Last time I came o'er the Moor (The)
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LAST TIME I WENT O'ER THE MOOR. AKA – "The last time I came o'er the Moor." AKA and see "Hither Dear Husband Turn Your Eyes." Scottish, Air (4/4 time). F Major (Thomson): D Major (McGibbon, Oswald): G Major (Thumoth, Wright). Standard tuning (fiddle). AB (Thomson, Wright): AABB (Oswald). Kidson (1922) identifies the air as an early Scottish tune. The song to the air was written by poet Allan Ramsay (1686-1758), who, according to poet Robert Burns (1759-1796), quoted in Burns' Reliques, found the first line of this song ("The last time I came o'er the muir") and then composed the rest of the verses to suit the first line. It was printed in his Tea-Table Miscellany (1724-27). William Thompson, the editor of Orpheus Caledonius (1725–1726), credited the melody (without evidence) to Mary Queen of Scot's secretary, Italian courtier David Rizzio (c. 1533-1566). While this attribution is doubtful, the tune does have some antiquity and was considerably older than both Thomson and Ramsay (who knew the tune and title as early as 1692, according to John Glen). Early, though different, versions of the tune were entered into the Blaikie Manuscript (1692) for the lyra viol, and the still-earlier Skene Manuscript (1630), a tablature manuscript for the mandora belonging to Sir John Skene which was, according to Stenhouse, compiled when he was a young man. The Skene tune also gives as title the first lines of the old song, which Ramsay adapted:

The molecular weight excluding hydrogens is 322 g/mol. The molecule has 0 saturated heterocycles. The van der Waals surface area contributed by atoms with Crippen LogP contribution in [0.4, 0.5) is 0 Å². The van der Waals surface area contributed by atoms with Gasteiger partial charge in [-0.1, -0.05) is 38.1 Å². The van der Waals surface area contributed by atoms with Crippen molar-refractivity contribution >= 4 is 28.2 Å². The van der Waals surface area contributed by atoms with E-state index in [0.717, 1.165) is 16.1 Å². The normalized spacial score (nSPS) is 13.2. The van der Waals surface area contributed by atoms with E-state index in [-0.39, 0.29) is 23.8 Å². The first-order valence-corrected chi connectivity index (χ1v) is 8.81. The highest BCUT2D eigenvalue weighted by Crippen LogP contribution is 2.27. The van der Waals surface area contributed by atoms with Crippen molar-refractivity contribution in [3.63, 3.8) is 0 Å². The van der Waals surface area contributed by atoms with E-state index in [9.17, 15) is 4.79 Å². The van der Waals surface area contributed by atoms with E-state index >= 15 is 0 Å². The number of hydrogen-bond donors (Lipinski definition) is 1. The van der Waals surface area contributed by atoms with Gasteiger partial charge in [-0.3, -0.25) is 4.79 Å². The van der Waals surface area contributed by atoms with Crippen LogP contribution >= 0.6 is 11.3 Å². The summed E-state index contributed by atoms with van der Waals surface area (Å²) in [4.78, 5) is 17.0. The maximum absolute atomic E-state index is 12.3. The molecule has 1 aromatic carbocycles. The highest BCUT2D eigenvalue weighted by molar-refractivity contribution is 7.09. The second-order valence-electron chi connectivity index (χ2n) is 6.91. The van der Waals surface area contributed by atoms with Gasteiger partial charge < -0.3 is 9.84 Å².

Alace! that I came o'er the moor,
And left my love behind me.
There was speculation (by Robert Chambers, for one) that the original song may have had words "unpresentable to delicate ears", and that Ramsay changed the original idea of the title and wrote entirely different words; the pre-Ramsay song has not survived, however. Ramsay's song proved popular enough to be parodied in John Gay's Beggar's Opera of 1729 (Air LI, Act III, scene IV), and it continued to be printed on songsheets and anthologized in collections and songsters throughout the 18th, and into the 19th centuries. The song appears, for example, in Calliope: or, The Musical Miscellany (1788, Song XXIV, pp. 44-45), and in Johnson's Scots Musical Museum, vol. 1 (1787), and instrumental versions can be found in nearly every important collection of the 18th century. The melody was also entered into a few amateur musicians' copybooks of the period. A song setting was composed by Joseph Haydn (1732-1809) [Hob XXXIa,199, JHW. XXXII/3, no. 228, voice and piano] at the behest of Scottish music publisher George Thomson. Ramsay's song begins:
The last time I came o'er the moor,
I left my love behind me,
Ye pow'rs, what pain do I endure,
When soft Ideas mind me!
Soon as the ruddy morn display'd,
The beaming day ensuing,
I met betimes my lovely maid,
In fit retreats for wooing.
The words have not weathered the test of time as well as has the melody (the 'modern' version of which is also credited to Ramsay). Ramsay's lines have been criticized in literary circles as uninspired, and certainly not his best work. Robert Burns himself felt this to be the case, for in one of his letters to publisher Thomson he wrote: "...there are several lines in it which are beautiful, but, in my opinion--pardon me, revered shade of Ramsay! the song is unworthy of the divine air." Despite his misgivings, however, given the chance to revise the words for the Scots Musical Museum, Burns declined.
Source for notated version:
Davidson (Gems/Collection of Scottish Melody), c. 1860; p. 15.
Graham (Songs of Scotland Adapted to their Appropriate Melodies), 1854; pp. 88-89.
Howe (1000 Jigs and Reels), c. 1867; p. 149.
Manson (Hamilton's Universal Tune-Book, vol. 1), 1844; p. 9.
McGibbon (Collection of Scots Tunes, vol. 3), 1762; p. 80.
Mulhollan (Selection of Irish and Scots Tunes), Edinburgh, 1804; p. 5.
Oswald (Caledonian Pocket Companion, vol. 2), 1760; p. 24.
Thumoth (12 Scotch and 12 Irish Airs), 1742; No. 8, pp. 36–37.
Watts (The Musical Miscellany, Vol 1), 1729; pp. 142-144.
David Young (The MacFarlane Manuscript), c. 1740; No. 15, pp. 40-41.
Daniel Wright (Aria di Camera), 1727; No. 16.